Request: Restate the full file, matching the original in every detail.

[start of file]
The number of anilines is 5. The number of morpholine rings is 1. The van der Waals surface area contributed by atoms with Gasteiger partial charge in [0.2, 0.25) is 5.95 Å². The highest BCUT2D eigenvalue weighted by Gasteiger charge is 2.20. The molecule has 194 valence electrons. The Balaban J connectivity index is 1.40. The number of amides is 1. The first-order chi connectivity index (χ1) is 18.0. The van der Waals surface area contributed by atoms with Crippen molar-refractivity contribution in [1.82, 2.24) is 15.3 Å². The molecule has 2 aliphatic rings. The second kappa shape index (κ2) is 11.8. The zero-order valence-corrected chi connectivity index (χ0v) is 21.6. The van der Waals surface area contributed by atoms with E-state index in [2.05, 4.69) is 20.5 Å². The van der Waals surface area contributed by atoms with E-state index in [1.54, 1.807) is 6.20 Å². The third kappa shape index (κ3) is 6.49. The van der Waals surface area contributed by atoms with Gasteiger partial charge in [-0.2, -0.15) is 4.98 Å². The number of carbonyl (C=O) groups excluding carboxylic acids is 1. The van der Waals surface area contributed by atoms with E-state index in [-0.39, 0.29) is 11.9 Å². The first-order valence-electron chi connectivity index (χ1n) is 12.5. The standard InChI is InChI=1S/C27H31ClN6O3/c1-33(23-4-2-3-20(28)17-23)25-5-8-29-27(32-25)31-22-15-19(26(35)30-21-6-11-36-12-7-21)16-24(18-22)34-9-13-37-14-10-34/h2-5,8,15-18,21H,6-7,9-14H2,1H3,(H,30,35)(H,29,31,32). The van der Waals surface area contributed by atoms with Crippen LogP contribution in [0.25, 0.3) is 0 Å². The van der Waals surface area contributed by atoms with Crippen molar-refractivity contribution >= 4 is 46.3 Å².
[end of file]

The number of anilines is 5. The number of morpholine rings is 1. The van der Waals surface area contributed by atoms with Gasteiger partial charge in [0.2, 0.25) is 5.95 Å². The highest BCUT2D eigenvalue weighted by Gasteiger charge is 2.20. The molecule has 194 valence electrons. The Balaban J connectivity index is 1.40. The number of amides is 1. The first-order chi connectivity index (χ1) is 18.0. The van der Waals surface area contributed by atoms with Crippen molar-refractivity contribution in [1.82, 2.24) is 15.3 Å². The molecule has 2 aliphatic rings. The second kappa shape index (κ2) is 11.8. The zero-order valence-corrected chi connectivity index (χ0v) is 21.6. The van der Waals surface area contributed by atoms with E-state index in [2.05, 4.69) is 20.5 Å². The van der Waals surface area contributed by atoms with E-state index in [1.54, 1.807) is 6.20 Å². The third kappa shape index (κ3) is 6.49. The van der Waals surface area contributed by atoms with Gasteiger partial charge in [-0.2, -0.15) is 4.98 Å². The number of carbonyl (C=O) groups excluding carboxylic acids is 1. The van der Waals surface area contributed by atoms with E-state index in [-0.39, 0.29) is 11.9 Å². The first-order valence-electron chi connectivity index (χ1n) is 12.5. The standard InChI is InChI=1S/C27H31ClN6O3/c1-33(23-4-2-3-20(28)17-23)25-5-8-29-27(32-25)31-22-15-19(26(35)30-21-6-11-36-12-7-21)16-24(18-22)34-9-13-37-14-10-34/h2-5,8,15-18,21H,6-7,9-14H2,1H3,(H,30,35)(H,29,31,32). The van der Waals surface area contributed by atoms with Crippen LogP contribution in [0.25, 0.3) is 0 Å². The van der Waals surface area contributed by atoms with Crippen molar-refractivity contribution >= 4 is 46.3 Å².